The Problem With the UFC Rankings

UFC 156: Aldo v Edgar

Recently, the UFC launched rankings for the first time ever. The lists, voted for by members of the MMA media, give the top ten ranked fighters in each weight division, as well as the top fighters pound-for-pound in the UFC as a whole. 

Initially the UFC were resistant to any sort of ranking systems, worrying that having such a system would reduce the freedom they had to make matches. However, Dana claimed that this system was being introduced purely to allow new fans to get a quick grasp on who is in top position, and who are the names they should learn. 

This is all very well – but the criteria doesn’t seem to be very clear.

The UFC also doesn’t seem to know what they are really doing with these rankings either. After UFC 157, Dana was asked about his promise that the winner of Henderson/Machida would get a title shot. He replied that he stuck by it, and that this has been a fight between number one and number two in the division. What happened to these rankings being purely for fans? So the press don’t seem to know what they are voting for. Is it purely who is the best fighter? If it is, then some journalists really need to have a long, hard think about what they are submitting. Ronda Rousey, unthinkably, doesn’t appear in the pound for pound top ten list. However, others including Frankie Edgar (who is coming off three losses), Joseph Benavidez, Gray Maynard, Dan Henderson and Carlos Condit are judged by some participants to be worthy of inclusion. With no disrespect to these fighters intended, the pound-for-pound rankings are very difficult to gauge – at the present time there are nine UFC champions, and one interim champion.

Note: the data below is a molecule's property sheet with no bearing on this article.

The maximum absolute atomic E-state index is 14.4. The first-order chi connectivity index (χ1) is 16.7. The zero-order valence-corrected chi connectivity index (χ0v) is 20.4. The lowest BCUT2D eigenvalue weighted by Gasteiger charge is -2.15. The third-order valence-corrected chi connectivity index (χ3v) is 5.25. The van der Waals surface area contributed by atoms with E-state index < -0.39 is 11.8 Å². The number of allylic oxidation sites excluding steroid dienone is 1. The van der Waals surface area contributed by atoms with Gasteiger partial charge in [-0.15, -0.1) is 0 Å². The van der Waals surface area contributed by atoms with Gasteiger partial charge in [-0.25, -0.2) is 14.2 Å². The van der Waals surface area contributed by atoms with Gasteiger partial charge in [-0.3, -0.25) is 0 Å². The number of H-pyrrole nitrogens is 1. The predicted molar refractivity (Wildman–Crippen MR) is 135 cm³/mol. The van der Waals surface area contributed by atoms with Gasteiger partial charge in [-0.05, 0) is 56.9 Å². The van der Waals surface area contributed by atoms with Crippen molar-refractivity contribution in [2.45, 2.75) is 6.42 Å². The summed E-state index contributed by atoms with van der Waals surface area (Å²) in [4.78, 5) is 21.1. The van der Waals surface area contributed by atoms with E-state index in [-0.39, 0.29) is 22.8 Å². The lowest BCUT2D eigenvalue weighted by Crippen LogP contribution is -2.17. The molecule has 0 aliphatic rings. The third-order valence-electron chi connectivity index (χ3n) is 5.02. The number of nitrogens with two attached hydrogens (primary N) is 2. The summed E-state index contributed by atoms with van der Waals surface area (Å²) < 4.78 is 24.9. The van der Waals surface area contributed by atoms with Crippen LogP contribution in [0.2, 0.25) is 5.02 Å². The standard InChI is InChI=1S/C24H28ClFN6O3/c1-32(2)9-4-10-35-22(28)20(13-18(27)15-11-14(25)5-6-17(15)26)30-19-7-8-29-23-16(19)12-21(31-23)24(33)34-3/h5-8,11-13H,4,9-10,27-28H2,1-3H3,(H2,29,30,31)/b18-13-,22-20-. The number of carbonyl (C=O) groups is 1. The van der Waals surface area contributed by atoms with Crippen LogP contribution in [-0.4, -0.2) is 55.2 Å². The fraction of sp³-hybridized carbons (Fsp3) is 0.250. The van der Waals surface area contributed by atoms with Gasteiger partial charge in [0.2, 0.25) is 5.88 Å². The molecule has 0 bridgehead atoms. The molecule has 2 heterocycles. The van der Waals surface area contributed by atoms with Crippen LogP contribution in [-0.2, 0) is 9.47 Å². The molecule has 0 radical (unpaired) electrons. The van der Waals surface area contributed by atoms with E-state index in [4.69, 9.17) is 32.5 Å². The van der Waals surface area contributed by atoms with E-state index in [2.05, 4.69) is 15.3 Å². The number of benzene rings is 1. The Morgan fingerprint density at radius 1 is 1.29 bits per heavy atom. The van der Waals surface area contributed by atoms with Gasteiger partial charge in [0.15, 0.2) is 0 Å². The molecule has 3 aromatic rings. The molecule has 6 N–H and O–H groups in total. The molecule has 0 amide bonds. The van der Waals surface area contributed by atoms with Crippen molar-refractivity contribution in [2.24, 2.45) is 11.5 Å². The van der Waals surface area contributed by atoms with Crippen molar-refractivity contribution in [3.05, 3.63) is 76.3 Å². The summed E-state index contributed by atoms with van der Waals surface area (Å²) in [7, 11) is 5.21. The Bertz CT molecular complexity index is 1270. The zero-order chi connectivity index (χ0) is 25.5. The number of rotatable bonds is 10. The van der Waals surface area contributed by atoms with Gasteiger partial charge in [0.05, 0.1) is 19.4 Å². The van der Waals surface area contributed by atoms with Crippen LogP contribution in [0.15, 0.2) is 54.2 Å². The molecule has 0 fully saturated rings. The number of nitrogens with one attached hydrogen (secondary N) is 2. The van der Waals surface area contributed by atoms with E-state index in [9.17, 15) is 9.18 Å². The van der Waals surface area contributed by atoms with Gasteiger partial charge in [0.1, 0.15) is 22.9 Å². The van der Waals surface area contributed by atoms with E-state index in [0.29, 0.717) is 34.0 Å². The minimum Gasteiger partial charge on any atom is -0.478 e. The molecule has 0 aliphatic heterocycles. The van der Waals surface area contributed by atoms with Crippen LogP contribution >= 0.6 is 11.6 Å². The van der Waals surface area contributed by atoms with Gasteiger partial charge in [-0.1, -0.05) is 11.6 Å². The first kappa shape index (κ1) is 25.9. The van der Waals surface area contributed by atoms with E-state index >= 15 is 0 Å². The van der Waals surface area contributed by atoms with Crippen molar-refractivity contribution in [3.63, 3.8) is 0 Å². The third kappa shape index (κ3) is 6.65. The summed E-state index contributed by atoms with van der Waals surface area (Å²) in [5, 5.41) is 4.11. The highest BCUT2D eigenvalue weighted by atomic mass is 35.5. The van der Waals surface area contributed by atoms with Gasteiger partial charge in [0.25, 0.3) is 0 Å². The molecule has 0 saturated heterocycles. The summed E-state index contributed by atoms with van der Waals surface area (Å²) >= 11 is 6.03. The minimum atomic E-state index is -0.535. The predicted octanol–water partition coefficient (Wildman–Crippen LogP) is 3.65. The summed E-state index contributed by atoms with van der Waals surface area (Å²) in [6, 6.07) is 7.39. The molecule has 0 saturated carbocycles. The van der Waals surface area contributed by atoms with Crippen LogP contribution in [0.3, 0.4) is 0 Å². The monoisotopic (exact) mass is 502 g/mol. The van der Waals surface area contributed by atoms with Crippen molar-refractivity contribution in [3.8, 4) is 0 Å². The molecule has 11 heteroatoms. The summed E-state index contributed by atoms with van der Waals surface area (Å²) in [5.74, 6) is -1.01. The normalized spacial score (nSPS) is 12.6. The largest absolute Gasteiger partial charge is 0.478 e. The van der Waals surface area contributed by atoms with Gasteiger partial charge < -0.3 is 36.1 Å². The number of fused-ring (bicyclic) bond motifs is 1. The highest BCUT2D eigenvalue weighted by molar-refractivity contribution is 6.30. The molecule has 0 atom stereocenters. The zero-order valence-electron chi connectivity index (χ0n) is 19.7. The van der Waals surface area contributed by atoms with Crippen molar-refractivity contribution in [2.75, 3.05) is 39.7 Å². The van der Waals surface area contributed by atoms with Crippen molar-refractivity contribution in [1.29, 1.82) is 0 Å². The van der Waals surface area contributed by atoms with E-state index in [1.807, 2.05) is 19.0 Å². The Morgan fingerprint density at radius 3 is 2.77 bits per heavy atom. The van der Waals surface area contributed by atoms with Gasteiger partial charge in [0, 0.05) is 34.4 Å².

UFC 154: Kampmann v HendricksReally, those ten champions should be the top ten. Some writers left as many as three of these competitors from their lists. Once the votes are averaged and the lists are compiled, it is Edgar who takes the number ten spot in the pound-for-pound rankings ahead of Rousey. Edgar is a truly incredible fighter who has had a tremendous career, but does he really deserve inclusion ahead of Rousey who is not only on top of her division but has dominated every contender who has come her way? In many of the rankings so far Gilbert Melendez has been ranked the number one contender in the lightweight division, but that doesn’t necessarily mean he is the best fighter in the division. For my money that is Antony Pettis, whether he is moving down to 145 or not. However if being the next to get a title shot makes you number one in the rankings, where is Chael Sonnen at light heavyweight? He doesn’t even feature, and didn’t feature in middleweight either in the early rankings. 

These rankings are in many ways more trouble than they are worth. Fans are always going to debate who the UFC pairs up and gives title shots too, but ranking fighters in this way just gives fans more ammunition. Why would the UFC want to listen to fans saying “How can X be ranked number five, he’s clearly number seven at best!”? With this the UFC are making a rod for their own back, and I personally don’t see these rankings being too prominent, or existing at all, this time next year.

Author: Callum Leslie

Callum Leslie is lead MMA writer for PlaceToBeNation.com, providing features, columns and live event coverage. He also hosts the GrappleTalk podcast which has interviewed Rashad Evans, Roy Nelson, Alex Gustafsson and many more. Send Callum an email